Wasps and mud daubers are both members of the Apocrita sub-order of insects and are closely related in many ways. Both insects are parasitic and are important pest control agents throughout their range. There are, however, differences between wasps and mud daubers regarding their appearance, behavior and reproduction that makes it easy to differentiate between the two insects.
One of the primary differences between wasps and mud daubers is their size and shape. Mud daubers tend to be larger but more slender than wasps. Mud daubers have a long, narrow petiole--what entomologists call the portion of the body that connects the abdomen with the thorax. In addition, although both wasps and mud daubers have a black and yellow colors, those of the mud dauber are more subdued and less noticeable than wasps.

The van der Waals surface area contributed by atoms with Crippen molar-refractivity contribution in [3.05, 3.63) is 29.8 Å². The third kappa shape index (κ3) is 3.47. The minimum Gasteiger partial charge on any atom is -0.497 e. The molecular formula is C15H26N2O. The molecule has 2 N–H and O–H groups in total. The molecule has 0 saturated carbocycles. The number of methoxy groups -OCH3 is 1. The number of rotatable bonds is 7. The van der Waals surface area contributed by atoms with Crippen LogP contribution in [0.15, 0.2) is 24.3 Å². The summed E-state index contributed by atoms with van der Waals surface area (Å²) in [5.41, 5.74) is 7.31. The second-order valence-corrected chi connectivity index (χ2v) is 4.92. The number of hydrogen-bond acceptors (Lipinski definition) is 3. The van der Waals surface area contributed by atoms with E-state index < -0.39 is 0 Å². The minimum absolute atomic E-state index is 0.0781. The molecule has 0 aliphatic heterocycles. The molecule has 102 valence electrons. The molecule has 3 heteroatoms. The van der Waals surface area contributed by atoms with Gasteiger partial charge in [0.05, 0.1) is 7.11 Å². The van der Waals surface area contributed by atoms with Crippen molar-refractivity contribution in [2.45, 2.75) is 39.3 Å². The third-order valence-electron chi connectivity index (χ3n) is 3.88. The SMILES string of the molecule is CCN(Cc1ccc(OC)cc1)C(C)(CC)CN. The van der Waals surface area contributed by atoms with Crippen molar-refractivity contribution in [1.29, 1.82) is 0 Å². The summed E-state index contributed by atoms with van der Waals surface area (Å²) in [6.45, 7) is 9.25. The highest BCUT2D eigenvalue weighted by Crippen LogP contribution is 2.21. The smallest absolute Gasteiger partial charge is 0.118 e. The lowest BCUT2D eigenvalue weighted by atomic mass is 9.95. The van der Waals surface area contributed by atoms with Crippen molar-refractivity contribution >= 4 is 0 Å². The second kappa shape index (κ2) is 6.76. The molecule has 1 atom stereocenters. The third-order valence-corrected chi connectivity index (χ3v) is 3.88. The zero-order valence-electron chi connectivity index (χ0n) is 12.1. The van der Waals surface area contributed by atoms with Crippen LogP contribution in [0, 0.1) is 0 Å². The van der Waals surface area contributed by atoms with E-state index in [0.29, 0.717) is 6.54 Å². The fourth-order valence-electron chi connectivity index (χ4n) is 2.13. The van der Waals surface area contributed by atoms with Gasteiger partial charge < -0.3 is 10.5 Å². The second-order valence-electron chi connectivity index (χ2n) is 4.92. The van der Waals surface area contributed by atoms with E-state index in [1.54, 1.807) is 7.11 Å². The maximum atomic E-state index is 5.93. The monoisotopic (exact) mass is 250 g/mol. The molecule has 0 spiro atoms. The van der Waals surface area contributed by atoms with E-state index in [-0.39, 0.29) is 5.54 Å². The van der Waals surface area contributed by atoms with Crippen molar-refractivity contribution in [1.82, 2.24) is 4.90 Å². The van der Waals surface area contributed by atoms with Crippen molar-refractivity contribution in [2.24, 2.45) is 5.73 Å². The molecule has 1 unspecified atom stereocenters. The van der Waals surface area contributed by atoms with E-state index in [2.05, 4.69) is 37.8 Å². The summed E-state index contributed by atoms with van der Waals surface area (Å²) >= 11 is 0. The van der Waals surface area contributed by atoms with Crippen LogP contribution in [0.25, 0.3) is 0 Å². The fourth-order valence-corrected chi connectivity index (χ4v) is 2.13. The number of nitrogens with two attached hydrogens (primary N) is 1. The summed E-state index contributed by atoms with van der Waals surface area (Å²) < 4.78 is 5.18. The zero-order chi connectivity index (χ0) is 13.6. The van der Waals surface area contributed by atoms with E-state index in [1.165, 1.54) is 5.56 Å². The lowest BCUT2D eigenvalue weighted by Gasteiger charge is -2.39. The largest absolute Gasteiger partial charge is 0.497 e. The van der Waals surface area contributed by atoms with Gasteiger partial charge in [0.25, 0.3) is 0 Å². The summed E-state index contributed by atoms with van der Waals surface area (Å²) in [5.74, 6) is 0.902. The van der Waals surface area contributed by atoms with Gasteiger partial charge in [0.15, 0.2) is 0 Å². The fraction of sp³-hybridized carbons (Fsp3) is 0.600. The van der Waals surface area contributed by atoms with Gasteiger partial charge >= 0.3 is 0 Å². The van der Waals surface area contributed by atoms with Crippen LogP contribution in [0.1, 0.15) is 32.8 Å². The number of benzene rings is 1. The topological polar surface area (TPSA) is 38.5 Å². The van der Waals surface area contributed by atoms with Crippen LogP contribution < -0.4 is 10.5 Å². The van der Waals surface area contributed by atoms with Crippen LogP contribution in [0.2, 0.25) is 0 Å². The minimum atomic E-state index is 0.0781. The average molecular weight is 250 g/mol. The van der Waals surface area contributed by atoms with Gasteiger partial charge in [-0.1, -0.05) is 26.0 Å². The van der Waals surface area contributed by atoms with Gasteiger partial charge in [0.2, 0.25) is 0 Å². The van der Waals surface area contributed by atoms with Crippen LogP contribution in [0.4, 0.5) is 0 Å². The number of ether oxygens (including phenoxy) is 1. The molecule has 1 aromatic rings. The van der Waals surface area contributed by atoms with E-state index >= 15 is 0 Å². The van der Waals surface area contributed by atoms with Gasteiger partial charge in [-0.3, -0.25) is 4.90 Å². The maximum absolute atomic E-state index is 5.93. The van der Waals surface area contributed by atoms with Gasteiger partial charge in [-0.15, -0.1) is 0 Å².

Mud daubers are solitary insects while many species of wasp are social and live in large hives. Mud daubers collect mud from the ground and construct tubular nests under an overhanging structure, such as an awning or a deck. They then hunt a variety of insects, fill the tubes with the carcasses, lay a single egg and then seal the nest and leave their offspring to develop on their own.
Wasps, on the other hand, live collectively and construct large nests from wood fibers combined with their saliva. In these nests, larval wasps are cared for and protected by adult wasps. Wasps construct nests underground as well as above ground, depending on the species.
Because of their solitary nature, mud daubers are not an aggressive insect and will only sting if persistently provoked. Mud daubers do not defend their nests, even during the construction. Wasps, if threatened, will fiercely defend their nest. Wasps posses an unbarbed stinger that allows them to sting multiple times and they will often bite and sting simultaneously when agitated.